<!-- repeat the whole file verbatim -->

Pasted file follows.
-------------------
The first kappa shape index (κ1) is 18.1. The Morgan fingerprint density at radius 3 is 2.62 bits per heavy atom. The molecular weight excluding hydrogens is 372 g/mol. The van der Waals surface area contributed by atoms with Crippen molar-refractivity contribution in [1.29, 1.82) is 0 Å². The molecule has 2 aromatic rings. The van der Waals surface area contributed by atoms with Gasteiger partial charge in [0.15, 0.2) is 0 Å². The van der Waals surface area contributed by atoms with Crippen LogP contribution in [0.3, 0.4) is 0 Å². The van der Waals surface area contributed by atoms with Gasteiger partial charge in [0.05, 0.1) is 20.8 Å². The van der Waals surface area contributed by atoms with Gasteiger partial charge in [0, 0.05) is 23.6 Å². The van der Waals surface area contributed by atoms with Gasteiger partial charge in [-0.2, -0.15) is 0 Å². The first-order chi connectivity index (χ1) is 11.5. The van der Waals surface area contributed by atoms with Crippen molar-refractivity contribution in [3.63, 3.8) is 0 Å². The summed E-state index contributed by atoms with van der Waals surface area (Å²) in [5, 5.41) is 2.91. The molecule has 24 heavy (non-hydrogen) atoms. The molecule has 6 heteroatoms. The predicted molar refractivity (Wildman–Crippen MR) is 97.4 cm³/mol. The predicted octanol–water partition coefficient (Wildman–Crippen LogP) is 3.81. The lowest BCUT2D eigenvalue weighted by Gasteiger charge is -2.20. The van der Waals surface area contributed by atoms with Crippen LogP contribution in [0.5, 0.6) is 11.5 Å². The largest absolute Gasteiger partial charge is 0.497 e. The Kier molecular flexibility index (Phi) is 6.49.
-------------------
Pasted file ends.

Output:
The first kappa shape index (κ1) is 18.1. The Morgan fingerprint density at radius 3 is 2.62 bits per heavy atom. The molecular weight excluding hydrogens is 372 g/mol. The van der Waals surface area contributed by atoms with Crippen molar-refractivity contribution in [1.29, 1.82) is 0 Å². The molecule has 2 aromatic rings. The van der Waals surface area contributed by atoms with Gasteiger partial charge in [0.15, 0.2) is 0 Å². The van der Waals surface area contributed by atoms with Crippen LogP contribution in [0.3, 0.4) is 0 Å². The van der Waals surface area contributed by atoms with Gasteiger partial charge in [0.05, 0.1) is 20.8 Å². The van der Waals surface area contributed by atoms with Gasteiger partial charge in [0, 0.05) is 23.6 Å². The van der Waals surface area contributed by atoms with Gasteiger partial charge in [-0.2, -0.15) is 0 Å². The first-order chi connectivity index (χ1) is 11.5. The van der Waals surface area contributed by atoms with Crippen molar-refractivity contribution in [3.63, 3.8) is 0 Å². The summed E-state index contributed by atoms with van der Waals surface area (Å²) in [5, 5.41) is 2.91. The molecule has 24 heavy (non-hydrogen) atoms. The molecule has 6 heteroatoms. The predicted molar refractivity (Wildman–Crippen MR) is 97.4 cm³/mol. The predicted octanol–water partition coefficient (Wildman–Crippen LogP) is 3.81. The lowest BCUT2D eigenvalue weighted by Gasteiger charge is -2.20. The van der Waals surface area contributed by atoms with Crippen LogP contribution in [0.5, 0.6) is 11.5 Å². The largest absolute Gasteiger partial charge is 0.497 e. The Kier molecular flexibility index (Phi) is 6.49.